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Waitangi Day

Waitangi Day celebrates the date the treaty was signed in New Zealand on February 6, 1840. It is a day of great importance and celebration.

Upcoming Dates For Waitangi Day

The celebration date for Waitangi Day is February 6. However, if the date should fall on a weekend, the public holiday will land on the following weekday. Here are the upcoming dates, and their observations:

  • Monday, February 6, 2017
  • Tuesday, February 6, 2018
  • Wednesday, February 6, 2019
  • Thursday, February 6, 2020
  • Saturday, February 6, 2021
  • Monday, February 8, 2021 - Observation of the holiday
  • Sunday, February 6, 2022
  • Monday, February 7, 2022 - Observation of the holiday
  • Monday, February 6, 2023
  • Tuesday, February 6, 2024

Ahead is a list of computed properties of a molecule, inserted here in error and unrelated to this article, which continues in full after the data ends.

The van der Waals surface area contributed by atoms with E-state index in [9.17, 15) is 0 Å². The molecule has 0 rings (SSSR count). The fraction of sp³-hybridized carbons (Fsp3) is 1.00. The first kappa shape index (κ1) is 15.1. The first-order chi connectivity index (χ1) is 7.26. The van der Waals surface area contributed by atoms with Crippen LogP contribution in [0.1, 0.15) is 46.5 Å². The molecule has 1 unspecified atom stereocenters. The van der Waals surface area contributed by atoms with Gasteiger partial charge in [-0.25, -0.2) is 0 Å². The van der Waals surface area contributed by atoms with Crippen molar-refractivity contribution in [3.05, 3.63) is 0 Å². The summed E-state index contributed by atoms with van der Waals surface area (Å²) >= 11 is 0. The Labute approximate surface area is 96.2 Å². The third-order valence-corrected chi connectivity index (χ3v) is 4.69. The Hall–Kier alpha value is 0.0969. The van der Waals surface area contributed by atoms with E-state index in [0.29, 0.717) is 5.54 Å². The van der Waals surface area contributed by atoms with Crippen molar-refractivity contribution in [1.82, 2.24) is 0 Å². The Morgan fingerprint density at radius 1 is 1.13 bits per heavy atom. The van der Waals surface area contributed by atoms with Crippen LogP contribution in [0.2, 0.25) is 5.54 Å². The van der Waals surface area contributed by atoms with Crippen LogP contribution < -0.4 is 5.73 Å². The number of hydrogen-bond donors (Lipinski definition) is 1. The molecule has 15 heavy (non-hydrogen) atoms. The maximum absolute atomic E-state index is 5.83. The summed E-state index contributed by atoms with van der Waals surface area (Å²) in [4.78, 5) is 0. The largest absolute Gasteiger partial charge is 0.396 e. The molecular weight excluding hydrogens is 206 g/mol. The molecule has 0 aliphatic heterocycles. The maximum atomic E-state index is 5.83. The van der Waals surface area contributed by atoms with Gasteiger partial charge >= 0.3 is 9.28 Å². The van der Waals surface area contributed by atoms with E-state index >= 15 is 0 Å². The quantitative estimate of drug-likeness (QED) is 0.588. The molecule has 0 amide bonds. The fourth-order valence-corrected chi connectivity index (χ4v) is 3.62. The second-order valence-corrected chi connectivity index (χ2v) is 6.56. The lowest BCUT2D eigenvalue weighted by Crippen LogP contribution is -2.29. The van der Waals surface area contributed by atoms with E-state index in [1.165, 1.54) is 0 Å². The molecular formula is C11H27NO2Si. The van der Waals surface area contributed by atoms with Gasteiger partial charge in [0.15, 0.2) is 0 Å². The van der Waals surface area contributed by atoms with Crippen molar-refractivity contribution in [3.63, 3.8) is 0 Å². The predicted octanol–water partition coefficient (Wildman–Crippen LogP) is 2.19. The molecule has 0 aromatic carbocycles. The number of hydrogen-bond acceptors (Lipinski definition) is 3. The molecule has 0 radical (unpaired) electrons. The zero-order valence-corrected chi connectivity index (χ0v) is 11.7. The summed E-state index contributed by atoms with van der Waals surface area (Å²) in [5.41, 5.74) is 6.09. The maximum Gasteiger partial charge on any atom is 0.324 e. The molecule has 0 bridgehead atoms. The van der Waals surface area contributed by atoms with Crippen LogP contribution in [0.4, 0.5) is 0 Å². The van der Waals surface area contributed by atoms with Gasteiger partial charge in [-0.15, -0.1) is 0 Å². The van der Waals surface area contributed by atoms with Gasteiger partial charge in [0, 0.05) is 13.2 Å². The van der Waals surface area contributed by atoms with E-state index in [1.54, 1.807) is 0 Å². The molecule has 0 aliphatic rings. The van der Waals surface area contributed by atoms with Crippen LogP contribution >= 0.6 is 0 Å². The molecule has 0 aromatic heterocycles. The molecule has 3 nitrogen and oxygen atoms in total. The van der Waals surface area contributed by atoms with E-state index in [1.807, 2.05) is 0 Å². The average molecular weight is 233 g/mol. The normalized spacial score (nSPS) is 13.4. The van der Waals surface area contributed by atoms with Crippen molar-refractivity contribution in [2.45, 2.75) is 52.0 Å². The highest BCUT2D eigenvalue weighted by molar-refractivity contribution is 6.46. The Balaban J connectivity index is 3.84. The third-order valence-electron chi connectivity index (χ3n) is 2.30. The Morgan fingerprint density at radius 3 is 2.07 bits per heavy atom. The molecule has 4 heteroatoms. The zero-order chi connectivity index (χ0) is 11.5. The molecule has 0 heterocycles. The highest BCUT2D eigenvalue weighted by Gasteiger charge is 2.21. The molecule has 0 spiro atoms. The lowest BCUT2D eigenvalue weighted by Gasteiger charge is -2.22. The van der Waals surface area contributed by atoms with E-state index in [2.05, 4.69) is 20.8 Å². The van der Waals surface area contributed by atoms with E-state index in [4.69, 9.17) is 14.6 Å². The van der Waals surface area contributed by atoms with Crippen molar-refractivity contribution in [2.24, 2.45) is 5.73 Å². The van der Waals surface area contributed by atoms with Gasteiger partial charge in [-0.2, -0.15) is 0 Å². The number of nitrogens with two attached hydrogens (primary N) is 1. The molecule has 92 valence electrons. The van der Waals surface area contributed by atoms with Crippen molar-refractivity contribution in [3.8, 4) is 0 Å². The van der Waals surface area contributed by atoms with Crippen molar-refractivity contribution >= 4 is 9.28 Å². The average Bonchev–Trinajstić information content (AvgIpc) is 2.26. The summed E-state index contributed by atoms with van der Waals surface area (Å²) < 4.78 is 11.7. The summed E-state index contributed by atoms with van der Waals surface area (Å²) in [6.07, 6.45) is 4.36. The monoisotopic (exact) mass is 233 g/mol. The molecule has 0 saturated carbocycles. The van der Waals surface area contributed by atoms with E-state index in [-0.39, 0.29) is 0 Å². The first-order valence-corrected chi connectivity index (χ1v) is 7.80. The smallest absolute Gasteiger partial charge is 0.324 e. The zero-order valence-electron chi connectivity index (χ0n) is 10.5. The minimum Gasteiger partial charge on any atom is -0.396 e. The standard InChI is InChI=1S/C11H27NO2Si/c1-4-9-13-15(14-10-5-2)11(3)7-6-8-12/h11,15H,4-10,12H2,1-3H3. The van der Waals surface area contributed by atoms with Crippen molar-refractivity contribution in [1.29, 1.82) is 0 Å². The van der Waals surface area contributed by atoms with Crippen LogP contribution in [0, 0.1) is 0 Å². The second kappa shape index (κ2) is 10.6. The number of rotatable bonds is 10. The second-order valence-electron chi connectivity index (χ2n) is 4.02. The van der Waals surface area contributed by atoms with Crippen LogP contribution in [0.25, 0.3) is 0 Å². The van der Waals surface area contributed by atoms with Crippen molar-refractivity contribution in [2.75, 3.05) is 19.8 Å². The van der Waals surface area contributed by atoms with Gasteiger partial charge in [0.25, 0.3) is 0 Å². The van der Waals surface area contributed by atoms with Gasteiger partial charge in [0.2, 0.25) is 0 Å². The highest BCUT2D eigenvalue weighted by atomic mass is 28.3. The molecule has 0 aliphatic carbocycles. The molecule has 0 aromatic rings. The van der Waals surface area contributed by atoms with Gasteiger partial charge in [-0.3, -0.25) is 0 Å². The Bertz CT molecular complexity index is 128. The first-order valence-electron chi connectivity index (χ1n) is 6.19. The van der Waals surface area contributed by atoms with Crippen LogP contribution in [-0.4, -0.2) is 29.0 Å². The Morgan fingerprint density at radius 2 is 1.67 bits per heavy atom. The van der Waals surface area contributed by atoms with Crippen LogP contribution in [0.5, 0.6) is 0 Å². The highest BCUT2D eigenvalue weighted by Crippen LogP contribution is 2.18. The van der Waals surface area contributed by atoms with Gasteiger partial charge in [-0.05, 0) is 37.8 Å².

• Thursday, February 6, 2025

Where Is Waitangi Day Considered a Holiday?

Waitangi Day is considered a public holiday, which means most establishments are closed. Government offices and schools will be closed to celebrate. Private businesses may be open, at the choice of the owners. However, many will close. Many people will be too busy indulging in celebrations to open their shops to the public. Public transportation will also be unavailable for the most part.

Festivities & Events During Waitangi Day

To celebrate the signing of the treaty, there are ceremonies at the Waitangi treaty grounds. These ceremonies often incorporate traditional dancing. There are speeches read out loud to the crowd. Also, many take this day as a chance to discuss cultural groups and make public debates on national identity. This is a very important day in New Zealand because it addresses many issues. Although it's not all business, since there is dancing and music. There are sports and many fun activities. It's both educational and celebratory. It's a great chance to experience the rich culture of New Zealand.

A Brief History About Waitangi Day

The founding document was signed in 1840, though only officially commemorated in 1934. This founding document was a treaty signed between 500 Maori chiefs and the British Crown. It celebrated unity, allowing New Zealand independence. It has only been considered a public holiday since 1974, but has been celebrated every year since.